JM: I’ve had the good fortune, or sometimes, not the good fortune, to see a number of clinics over the last couple of years. Some of them have been just ridiculous. I saw one where the guy got up there and played a forty-five minute drum solo—a million drums and gongs and cymbals; just bashing the hell out of everything. Then the person proceeded to say, “Well, do you have any questions?” So one little kid stood up and said, “How do you control the time in a band?” And the clinician said, “Well, what do you think about that?” The kid shrunk back down in his seat. “How do you hold your sticks?” The fellow said, “Well, anyway you want to.” It was that kind of thing. Then they had three or four other drumsets there, and so they had three or four other drummers come up and they all played fours back and forth. It was like World War III. What made it even worse was that it was a small auditorium and they had the drums miked. Now this is just my opinion, but that is not my idea of education. Clinics should be educational. I concluded that the kids didn’t learn anything—it was just a show. Sure, you’ve got to have a certain amount of flair to it. Sure, you’ve got to have a little rap and you’ve got to play some, but not to the point where it’s ridiculous. You want to walk out of there and say, “I really learned something.” Kids came out of that clinic saying, “Boy, he played fast.” What did you learn? “Well, gee, I don’t know.” If you just want to see a show, go to the concerts. A lot of people are charging admission for clinics now anyway.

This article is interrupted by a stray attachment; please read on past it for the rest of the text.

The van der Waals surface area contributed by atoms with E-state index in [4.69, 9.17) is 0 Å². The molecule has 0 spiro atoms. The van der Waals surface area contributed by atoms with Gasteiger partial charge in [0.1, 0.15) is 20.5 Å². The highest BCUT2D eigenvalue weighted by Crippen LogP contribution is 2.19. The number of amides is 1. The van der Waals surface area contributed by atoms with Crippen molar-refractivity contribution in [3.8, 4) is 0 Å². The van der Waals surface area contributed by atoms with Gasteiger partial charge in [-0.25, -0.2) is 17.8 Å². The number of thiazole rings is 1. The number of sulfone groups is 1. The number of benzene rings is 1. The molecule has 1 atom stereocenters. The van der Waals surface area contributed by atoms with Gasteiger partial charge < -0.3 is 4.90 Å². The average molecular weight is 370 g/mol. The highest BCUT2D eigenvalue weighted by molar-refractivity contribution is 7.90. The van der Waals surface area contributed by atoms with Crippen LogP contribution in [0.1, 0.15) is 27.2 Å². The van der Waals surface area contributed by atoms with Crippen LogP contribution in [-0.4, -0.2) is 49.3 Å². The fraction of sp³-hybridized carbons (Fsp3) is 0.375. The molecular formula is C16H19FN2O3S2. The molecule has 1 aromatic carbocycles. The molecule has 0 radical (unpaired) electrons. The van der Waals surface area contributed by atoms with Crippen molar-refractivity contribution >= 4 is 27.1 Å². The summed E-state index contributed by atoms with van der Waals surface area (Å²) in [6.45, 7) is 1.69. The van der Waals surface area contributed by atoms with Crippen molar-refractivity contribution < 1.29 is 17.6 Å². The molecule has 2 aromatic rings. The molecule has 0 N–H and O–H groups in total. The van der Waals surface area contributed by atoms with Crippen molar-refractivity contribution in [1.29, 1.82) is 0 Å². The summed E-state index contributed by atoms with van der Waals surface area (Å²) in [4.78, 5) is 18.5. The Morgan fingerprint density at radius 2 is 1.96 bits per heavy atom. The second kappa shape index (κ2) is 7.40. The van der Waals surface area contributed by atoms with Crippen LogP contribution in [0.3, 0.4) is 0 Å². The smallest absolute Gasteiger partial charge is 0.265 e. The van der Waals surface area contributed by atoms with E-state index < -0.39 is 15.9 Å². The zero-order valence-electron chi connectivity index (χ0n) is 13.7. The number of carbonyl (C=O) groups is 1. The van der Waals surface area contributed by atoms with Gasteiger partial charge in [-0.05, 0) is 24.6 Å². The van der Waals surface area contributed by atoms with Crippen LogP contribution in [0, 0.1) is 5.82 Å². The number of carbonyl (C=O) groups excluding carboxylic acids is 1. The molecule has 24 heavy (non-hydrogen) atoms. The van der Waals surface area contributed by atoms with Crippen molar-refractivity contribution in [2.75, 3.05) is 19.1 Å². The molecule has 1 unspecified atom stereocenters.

Then there was another clinician I saw. Everything was great. He had never seen a bad drum book, never heard a bad drummer, never seen a bad drum or cymbal—everything was wonderful. This is insane. I know of a lot of dumb drum books. There are literally hundreds of drum books on the market, and you only need maybe six or seven. But he was saying “yes” to everything. If something’s dumb—say it. And if something is right, it’s right.
RM: I’ve been to a lot of clinics where a large portion of time was spent giving a commercial for the brand of drums the clinician was using at the time.
JM: Well, of course the drum companies are sending the clinicians out to promote their drums, but Bill Ludwig used to tell me, “Don’t hard-sell the drums.” I used to say to the people, “I’m not a drum salesman. I’m here to try and help you. I couldn’t care less what kind of drums you use. This is what I use, but I’m not here to sell drums.” People are not dumb. They pick up on it if you are trying to hard-sell them. You don’t have to do that. The mere fact that I am using the drums is indicative of how I feel about them.